Studies increasingly point to BCM7 as a troublemaker. Numerous tests, for example, have shown that blood from people with autism and schizophrenia contains higher-than-average amounts of BCM7. In a recent study, Richard Deth, a professor of pharmacology at Northeastern University in Boston, and his postdoctoral fellow, Malav Trivedi, showed in cell cultures that the presence of similarly high amounts of BCM7 in gut cells causes a chain reaction that creates a shortage of antioxidants in neural cells, a condition that other research has tied to autism.

The results suggest that drinking A2 milk instead of A1 milk could reduce the symptoms of autism.

Nearly 80 percent of Guernsey cows tested in the US are pure A2, the highest percentage of any traditional breed, according to the American Guernsey Association.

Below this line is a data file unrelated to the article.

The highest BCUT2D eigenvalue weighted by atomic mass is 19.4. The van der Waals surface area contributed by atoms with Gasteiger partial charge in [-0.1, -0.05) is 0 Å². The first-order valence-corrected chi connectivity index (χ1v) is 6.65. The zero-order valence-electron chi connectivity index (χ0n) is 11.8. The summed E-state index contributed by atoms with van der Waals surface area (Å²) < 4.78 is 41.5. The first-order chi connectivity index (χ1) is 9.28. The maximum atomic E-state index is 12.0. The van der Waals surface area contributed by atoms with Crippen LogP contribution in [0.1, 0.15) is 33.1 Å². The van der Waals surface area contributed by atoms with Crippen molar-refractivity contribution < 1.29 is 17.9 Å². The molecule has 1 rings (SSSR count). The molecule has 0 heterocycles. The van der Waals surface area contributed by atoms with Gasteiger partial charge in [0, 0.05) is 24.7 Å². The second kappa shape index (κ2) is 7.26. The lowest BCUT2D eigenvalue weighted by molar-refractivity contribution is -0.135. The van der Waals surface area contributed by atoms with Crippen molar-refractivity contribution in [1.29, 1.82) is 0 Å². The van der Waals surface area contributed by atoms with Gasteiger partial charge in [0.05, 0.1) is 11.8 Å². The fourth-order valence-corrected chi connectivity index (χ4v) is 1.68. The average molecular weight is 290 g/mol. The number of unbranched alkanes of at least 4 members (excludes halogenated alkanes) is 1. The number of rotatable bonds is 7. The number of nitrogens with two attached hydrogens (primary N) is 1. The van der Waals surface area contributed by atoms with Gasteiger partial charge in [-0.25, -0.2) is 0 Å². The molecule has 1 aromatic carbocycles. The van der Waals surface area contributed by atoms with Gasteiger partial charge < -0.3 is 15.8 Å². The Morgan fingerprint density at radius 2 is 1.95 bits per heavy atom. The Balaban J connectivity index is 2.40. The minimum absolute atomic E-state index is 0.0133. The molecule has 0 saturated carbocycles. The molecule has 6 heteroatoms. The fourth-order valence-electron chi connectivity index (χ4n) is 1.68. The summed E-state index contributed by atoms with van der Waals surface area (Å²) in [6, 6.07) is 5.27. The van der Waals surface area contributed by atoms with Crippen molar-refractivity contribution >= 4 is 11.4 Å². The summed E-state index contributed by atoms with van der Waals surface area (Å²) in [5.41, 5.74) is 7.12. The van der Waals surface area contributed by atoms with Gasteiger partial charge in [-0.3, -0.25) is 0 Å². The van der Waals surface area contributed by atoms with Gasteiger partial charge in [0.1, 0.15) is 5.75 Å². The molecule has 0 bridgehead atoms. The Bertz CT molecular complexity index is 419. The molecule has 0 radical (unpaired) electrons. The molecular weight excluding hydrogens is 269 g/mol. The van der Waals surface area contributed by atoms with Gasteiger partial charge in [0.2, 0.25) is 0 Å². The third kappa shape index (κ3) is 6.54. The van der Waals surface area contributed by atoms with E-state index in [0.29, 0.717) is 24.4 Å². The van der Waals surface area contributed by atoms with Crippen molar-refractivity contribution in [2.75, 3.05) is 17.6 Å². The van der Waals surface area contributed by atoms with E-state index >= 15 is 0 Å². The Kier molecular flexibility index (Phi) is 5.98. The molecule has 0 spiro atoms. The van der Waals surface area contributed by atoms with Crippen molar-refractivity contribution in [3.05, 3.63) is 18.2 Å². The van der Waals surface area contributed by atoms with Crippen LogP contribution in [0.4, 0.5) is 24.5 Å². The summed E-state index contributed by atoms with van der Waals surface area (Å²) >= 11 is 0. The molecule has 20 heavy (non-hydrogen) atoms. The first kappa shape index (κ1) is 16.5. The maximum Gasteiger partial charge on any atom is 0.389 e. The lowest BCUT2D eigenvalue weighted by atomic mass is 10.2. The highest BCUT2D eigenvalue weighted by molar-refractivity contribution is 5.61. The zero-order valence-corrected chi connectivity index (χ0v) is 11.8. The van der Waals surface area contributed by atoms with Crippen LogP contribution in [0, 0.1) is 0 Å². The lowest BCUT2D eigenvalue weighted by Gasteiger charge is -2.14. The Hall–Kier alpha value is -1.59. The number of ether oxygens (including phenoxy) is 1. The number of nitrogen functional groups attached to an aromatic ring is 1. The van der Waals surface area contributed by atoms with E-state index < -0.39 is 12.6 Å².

It is hard to stop drinking milk. Dairy is very addictive especially cheese. Casein morphine (casomorphins) in dairy has the ten percent strength of hospital morphine. Dairy addiction is as strong or stronger than heroin addiction. Try taking cheese, yogurt, milk, cream, etc. completely out of the diet for 2 weeks, then note the cravings. An opiate, casein-morphine, is the by-product and cheese is a concentrated source. This opiate easily passes through the brain barrier. It also oxidizes cholesterol onto the arteries. American dairy is highly addictive. Foods like ice cream and cheese have very high concentrations of the milk morphine substance.

From the China Study conclusion, a increased consumption of casein the protein in cow’s milk is carcinogentic. The Chinese dairy are normally A2 type. The A1 type American cattle is much more significant in increasing the cancer rate.

"The milk we drink today is quite unlike the milk our ancestors were drinking," Harvard researcher Ganmaa Davaasambuu, an expert on milk-related illnesses, said during a 2006 talk at the Radcliffe Institute for Advanced Study.

The connection of gluten and casein sensitivity